The Thetford Permanent Rotating Toilet – This toilet can rotate at a 180-degree angle. It has a 4.75-gallon holding tank and an electric flush. The cost of this toilet is $550.00
All of these toilets store their own freshwater for flushing, so you don’t have to worry about adding any plumbing to use this type of bathroom.
Portable toilets are very similar to cassette toilets and often the name cassette toilet is used to describe these as well. The main difference is that this type of toilet is not permanently attached to the RV. It will not have a tank that is accessible from the outside, but it will cost dramatically less money to purchase. You can expect to pay anywhere from $50.00 to $300.00 for this type of toilet.
Examples of Portable Toilets
The Camco Standard Travel Toilet – This toilet comes in two different sizes. It can be purchased with a 2.6-gallon tank and a 5.3-gallon tank. The tank sits below the toilet, so the smaller the tank, the lower the toilet. This toilet has a manual flush system and sells for $50.00 or $75.00 depending on the size of the tank.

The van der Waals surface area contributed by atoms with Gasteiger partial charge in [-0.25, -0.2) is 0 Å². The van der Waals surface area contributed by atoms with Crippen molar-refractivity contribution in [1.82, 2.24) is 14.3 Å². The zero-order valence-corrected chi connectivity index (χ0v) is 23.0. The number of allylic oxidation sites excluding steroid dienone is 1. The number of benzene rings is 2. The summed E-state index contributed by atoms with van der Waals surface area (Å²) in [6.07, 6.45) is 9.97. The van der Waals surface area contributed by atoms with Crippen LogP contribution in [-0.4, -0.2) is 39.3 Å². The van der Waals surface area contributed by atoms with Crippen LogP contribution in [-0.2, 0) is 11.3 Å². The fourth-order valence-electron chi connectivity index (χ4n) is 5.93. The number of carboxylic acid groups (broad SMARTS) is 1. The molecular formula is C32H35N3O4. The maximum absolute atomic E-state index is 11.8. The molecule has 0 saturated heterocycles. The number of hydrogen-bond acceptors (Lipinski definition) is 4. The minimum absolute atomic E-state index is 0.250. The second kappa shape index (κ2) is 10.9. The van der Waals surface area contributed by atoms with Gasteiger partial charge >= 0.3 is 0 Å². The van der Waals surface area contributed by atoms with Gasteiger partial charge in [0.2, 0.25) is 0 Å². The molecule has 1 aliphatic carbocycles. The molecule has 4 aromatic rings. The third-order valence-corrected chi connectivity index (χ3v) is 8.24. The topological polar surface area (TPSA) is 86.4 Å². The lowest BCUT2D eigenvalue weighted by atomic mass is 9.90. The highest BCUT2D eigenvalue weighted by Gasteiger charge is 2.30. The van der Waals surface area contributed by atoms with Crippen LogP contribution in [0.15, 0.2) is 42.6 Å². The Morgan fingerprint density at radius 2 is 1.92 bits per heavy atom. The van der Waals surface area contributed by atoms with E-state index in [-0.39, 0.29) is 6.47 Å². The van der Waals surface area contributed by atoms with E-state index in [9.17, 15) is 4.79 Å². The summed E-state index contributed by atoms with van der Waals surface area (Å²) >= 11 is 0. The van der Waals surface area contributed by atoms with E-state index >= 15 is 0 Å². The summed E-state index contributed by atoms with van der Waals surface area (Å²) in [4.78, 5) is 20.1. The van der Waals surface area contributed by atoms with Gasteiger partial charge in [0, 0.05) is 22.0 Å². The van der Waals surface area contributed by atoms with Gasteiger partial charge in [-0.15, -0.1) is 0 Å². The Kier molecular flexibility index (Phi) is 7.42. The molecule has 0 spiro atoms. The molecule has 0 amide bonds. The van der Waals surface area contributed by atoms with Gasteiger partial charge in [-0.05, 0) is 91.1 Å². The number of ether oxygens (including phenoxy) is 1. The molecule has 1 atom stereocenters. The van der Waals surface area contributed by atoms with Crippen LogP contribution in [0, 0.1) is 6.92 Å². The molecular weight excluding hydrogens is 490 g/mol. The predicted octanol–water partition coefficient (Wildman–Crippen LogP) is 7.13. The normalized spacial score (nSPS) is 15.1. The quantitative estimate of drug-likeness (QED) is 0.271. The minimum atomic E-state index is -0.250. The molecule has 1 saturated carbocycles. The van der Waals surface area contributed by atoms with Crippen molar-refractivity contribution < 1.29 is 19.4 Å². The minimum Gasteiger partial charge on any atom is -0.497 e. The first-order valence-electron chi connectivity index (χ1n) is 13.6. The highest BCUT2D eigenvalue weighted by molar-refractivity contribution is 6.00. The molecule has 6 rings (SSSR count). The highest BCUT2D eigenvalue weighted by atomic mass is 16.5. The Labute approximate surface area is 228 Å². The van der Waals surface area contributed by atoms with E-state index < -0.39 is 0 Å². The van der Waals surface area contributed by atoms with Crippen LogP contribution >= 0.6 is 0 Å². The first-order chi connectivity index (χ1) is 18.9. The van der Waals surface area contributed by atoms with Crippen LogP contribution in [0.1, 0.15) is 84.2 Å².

The Thetford Porta Potti 260B – This toilet has a 2.6-gallon waste water tank and a manual flush. It sells for around $100.00.
The Palm Springs Outdoor Camping Toilet – This toilet has a 5-gallon waste water tank and a 3-gallon freshwater tank. It sells for $65.00.
A composting toilet does not make use of water at all. Instead, waste is sent into a holding device and odors are controlled through the use of exhaust vents and drying materials. These toilets can be very high tech or very low tech. They can be made at home with just a bucket and a toilet seat or purchased for well over $500.00. The more expensive models will have built-in exhaust vents and fans and will look more like standard toilets.
Popular drying materials for composting toilets are sawdust and peat moss. Some people also use soil as both a drying and covering agent.